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COLUMN - Unity in war and wage

(T Bhanu is a veteran financial journalist with more than thirty years of experience across three leading Indian newspapers. The views expressed in this column are his own and do not represent those of Reuters)

File photo of the parliament building in New Delhi, February 16, 2006. REUTERS/B Mathur/Files

By T Bhanu

The noted political commentator was reacting to the demand for a wage hike for our Members of Parliament:

“Our MPs spend, or at least they are supposed to spend, considerable time nursing their constituencies and, of course, attend Parliament session where they put their histrionics and lung power to test. Out of Parliament House, their voice croaks and out of Parliament they become voiceless…”

“And yet, some of the more enterprising among them squeeze in and find enough time working the mines or collieries, even doing sundry jobs, making a big sacrifice and embracing a punishing schedule. For, they too have wants and families and children to look after. Just like us. Indeed, some miners are majors with a lot of business interests, but that is a minor aberration.”

“No one can, therefore, grudge if our Hon. MPs ask for a reasonable hike in their pay. For making the laws, they get a measly Rs.16,000 per month, the kind of money that boys in courier companies are paid these days, whereas a Secretary to Government earns as much as Rs.80,000 for pushing the files, mostly with the common noting `please ascertain the position’. You might say that the comparison is odious, but if this is not reverse disparity, what else is?”

I interjected to say that I have no particular view in the matter except that I know that MPs enjoy several special privileges and fringe benefits, including the allotment of beautiful bungalows during their term.

“Poor MPs. Unlike the babus, they have no union to represent their case. Fortunately, the political parties they represent understand their hapless plight and they have unanimously rallied behind them,” the commentator said. Though the Cabinet has postponed a decision worried over the timing, its sympathies are with the poor MPs, he added.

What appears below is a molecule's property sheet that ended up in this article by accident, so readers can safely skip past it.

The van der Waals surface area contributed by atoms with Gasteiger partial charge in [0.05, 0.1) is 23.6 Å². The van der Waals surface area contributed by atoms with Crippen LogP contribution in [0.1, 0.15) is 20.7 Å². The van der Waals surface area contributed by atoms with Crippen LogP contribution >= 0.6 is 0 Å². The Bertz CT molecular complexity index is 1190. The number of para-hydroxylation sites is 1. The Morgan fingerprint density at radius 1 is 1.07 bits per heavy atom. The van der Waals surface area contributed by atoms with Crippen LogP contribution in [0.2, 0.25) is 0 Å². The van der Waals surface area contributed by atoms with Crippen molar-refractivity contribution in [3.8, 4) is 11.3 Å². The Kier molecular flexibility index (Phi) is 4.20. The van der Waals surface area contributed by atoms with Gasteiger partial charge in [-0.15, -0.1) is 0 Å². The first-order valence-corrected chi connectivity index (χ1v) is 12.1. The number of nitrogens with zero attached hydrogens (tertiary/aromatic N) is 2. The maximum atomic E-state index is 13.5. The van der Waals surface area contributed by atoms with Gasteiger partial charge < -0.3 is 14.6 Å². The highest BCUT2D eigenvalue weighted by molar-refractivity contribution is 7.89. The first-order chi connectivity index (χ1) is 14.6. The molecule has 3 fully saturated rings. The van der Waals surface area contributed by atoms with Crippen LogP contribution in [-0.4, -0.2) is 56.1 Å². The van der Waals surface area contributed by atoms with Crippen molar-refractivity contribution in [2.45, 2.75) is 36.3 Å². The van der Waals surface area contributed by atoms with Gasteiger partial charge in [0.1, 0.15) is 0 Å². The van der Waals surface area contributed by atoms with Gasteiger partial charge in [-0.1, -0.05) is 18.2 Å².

“I only wish our MPs and political parties show this rare spirit of solidarity whenever the government faces any crisis, which is anyway not too infrequent,” I pointed out. “At least, we are as united in wage as in war.’’

“People expect too much out of their elected representatives, forgetting for a moment that they too are ordinary mortals. Just like us. The problem gets exacerbated in a democracy where people, we are told, are supreme. They expect their MPs to be omnipresent, call on them and redress their grievances at all time. Is it humanly possible for, say an MP, or a minister for that matter, digging earth deep in the forests and carting iron ore, legally or otherwise, to be also present in his constituency at one and the same time? And if the lawmaker makes it a habit to keep off his electorate beyond a reasonable time, then you know the consequences - he might even lose his deposit in the next election,” the commentator said.

“The point is they take such trouble and risks and yet they are sometimes punished ruthlessly by the people who elected them in the first place. Have some mercy on those who have no service rules and job guarantee as the government servants!”

Clearly, the political commentator was all for the government to increase MPs’ wages, without realizing that he had already stirred a hornet’s nest. Maybe, it is the turn of the Government secretaries to nudge their ministers for a salary hike, if only to maintain that they are a class apart, belonging as they do to an exclusive club.

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